By Christine Sederquist
WCRL VP of Communications
I’ve never been a fan of the term “fearless leader”. It implies that there’s something inherently wrong with feeling fear. Some of America’s greatest moments and the actions performed by people we collectively deem heroes, involved instances where certainly, people possessed fear.
I think “brave leader” is a more appropriate choice. Bravery is not the absence of fear. Bravery is facing your fear full-on, standing up against it, and taking an action.
Sometimes bravery is demonstrated on a battlefield, or running in to a fire, or toward danger. Sometimes bravery is merely stepping out of your comfort zone, knocking on a door, speaking to a stranger.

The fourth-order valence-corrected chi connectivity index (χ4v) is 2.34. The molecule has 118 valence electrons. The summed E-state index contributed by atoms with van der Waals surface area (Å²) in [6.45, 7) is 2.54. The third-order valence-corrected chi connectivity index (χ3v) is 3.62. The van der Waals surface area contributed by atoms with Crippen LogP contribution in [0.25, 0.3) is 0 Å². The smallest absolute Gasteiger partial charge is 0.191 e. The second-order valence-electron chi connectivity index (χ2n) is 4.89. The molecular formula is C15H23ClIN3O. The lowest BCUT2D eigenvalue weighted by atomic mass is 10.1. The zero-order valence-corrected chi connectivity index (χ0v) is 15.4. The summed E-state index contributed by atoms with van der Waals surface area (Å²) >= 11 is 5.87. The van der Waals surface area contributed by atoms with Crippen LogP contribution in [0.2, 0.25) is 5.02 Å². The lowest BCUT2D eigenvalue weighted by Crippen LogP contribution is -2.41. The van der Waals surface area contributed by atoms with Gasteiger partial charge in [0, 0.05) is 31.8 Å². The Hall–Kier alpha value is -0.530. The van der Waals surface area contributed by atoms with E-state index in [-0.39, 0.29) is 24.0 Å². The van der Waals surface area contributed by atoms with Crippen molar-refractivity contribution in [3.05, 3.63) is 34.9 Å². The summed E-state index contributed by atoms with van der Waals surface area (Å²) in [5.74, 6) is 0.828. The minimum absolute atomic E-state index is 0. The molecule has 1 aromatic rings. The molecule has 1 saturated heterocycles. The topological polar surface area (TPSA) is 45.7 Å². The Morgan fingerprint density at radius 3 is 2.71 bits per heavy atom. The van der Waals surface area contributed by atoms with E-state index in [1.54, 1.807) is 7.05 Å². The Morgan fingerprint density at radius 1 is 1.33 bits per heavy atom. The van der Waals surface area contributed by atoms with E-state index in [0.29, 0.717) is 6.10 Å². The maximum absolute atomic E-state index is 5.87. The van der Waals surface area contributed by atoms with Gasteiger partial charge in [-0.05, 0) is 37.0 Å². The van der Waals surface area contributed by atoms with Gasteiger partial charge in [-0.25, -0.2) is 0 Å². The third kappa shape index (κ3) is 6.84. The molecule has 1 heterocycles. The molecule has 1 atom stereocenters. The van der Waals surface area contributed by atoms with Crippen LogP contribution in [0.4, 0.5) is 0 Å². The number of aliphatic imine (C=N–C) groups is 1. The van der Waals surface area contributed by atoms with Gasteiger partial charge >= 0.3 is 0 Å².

In politics, bravery is frequently demonstrated by taking a stand for what you believe in. It takes the form of showing up to a meeting after the media has maligned your group, or it can be openly defying some in your inner circle and challenging their beliefs.
If not for the brave actions of those in politics, the United States would never evolve. It’s taken political bravery to create The Declaration of Independence, The Bill of Rights, and each of our Constitutional amendments. Every one of those began with someone who decided to take a risk, voice their opinion, and in time, persuade others to go along.